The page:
Barefoot running: Finding the neutral view in a lively discussion
Thanks to everyone for the lively discussion on the previous post on the recent observation (not scientific study!) on a rise in the number of injuries associated with barefoot running. It certainly stimulated much more debate than I could keep up with, especially while traveling back from the UK.
I know we've received many, many comments in response, and many readers don't read those comments (though if you have some time, there are some good views), so I felt I'd try to wrap up the barefoot post with a final word of my own (I am 100% sure that this topic will come up again in the future, so don't worry)
A debate where the prudent approach is the only one...for now
It strikes me that of the many issues in sports science, this is the one where taking the neutral, fence-sitting position is really the only option until proven otherwise.
Those who follow the site will know that I'm not usually a "fence-sitter" and I don't need much encouragement to throw out the clear and unambiguous opinions - for example, Caster Semenya shouldn't run against women, Oscar Pistorius has an advantage, dehydration doesn't cause cramp, South African sports administrators are mostly corrupt or incompetent.
But on this one, I just don't can't commit to such an extreme view, either way. And reading through all the debate in the last few days does little to convince me otherwise. We've heard many testimonies about people who have switched to barefoot or minimalist shoes with great success. Well done, and good for you! If it has solved your injury problems, or opened up a world of running to YOU, then long may it continue!
But occasionally, we hear from someone who tried and failed and wishes they'd never discovered barefoot running. I maintain that this latter group is in the minority - most people who try it out, fail, and get injured, will go back to shoes and keep running, sometimes injured, sometimes well. These people, I suspect, don't often share their views, and certainly not as passionately as those who have succeeded, in large part because the blame for "failure" is often placed at the feet (yes, I know, sorry) of the person who has just failed! Seriously, who wants to own up to failing at the transition when dozens will simply say "You didn't do it right"? Not as many as will share success stories, that's for sure.
And yes, I hear you on the possibility that these "failed" conversions have erred in their training. It is a very valid point, one which I think may be true in many of the cases. But not all. At least, not until you can prove it to me! And herein lies the crux.
Testimonies that should be heeded
The point is that guys like Matt have tried barefoot running. They're not simply dismissing it out of hand. And I know Matt, and respect him highly, and he's a guy who is really open to innovation. When we wrote our book together, we actually argued on certain areas where I was being more "conservative" than he was with regards to training techniques! He is someone who will not approach the issue in a closed-minded manner, as his books have demonstrated. He has shown a willingness to learn, to dismiss "dogma" and to challenge beliefs, and those who are being very critical of his views (and ours) should bear this in mind.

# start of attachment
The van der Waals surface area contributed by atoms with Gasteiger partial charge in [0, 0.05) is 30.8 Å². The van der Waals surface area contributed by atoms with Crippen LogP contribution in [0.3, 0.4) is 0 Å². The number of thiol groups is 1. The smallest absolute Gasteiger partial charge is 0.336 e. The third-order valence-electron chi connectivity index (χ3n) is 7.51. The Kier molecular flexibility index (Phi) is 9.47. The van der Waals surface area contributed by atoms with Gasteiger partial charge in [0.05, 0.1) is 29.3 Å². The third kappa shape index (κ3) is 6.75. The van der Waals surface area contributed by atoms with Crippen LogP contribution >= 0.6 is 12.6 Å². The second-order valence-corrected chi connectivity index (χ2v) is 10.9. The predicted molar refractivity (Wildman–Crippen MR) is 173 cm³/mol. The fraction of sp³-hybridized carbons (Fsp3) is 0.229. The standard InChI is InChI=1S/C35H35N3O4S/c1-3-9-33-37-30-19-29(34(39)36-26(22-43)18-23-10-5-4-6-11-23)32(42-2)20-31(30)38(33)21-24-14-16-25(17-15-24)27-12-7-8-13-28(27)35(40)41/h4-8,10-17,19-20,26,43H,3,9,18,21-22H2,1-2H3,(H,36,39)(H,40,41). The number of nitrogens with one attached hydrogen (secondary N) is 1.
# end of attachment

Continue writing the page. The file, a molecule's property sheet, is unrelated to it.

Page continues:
So his views, while more extreme than my own on this topic, should be heard, because if you're a barefoot supporter, and someone has tried everything, right from running 1 MINUTE a day barefoot to train gradually, and still failed (and they're also in the top 5% of runners, I might add, not 120kg back-of-the-pack 6 hour marathon runners), then we all need to take heed.
Failure to do so is not only reckless to all those who are hanging on this barefoot movement as the solution, it's presumptuous to those who have tried and failed.
My thought is that if someone is injured, then it's likely their training is at fault, regardless of what they have on their feet. There are some for whom a switch to barefoot will change training and mechanics (especially the knees, as we've had pointed out, thank you to those who've brought it up). There are others for whom it will initiate a lifelong series of problems, potentially putting an end to running as they know it.
And that alone makes me cautious. I'd be very hesitant to commit one way or the other. And so personal testimonies are very welcome, but to apply a testimony of one (or even a group) to many, that leaves a lot of room for catastrophe!
Thanks again for all the comments, great discussion!
Forthcoming attraction - the FIFA 2010 Football World Cup in SA, and the Science of Football
So I mentioned earlier that I've just arrived back from the UK, in what was ultimately a disappointing end to the Sevens Season. If I had a blog devoted to the sport of rugby, and if I had a following mostly in South Africa, I would fill a month of reading with the reasons and the issues facing the sport. But alas, I don't.
I do however know that the biggest single sports event in the world is now imminent here in South Africa. From arrival at the airport, all the way to my home, the signs for the FIFA 2010 World Cup are everywhere. The news has been dominated by the build-up, and it promises to be a magical four weeks.
And there will be no better opportunity than this to look at the Science of Football in the coming weeks. The physiology, performance analysis, altitude, aerodynamics, crowd support and penalty shoot-out dilemmas faced by teams should make for some great discussion.
So look out for that!
Thanks once again!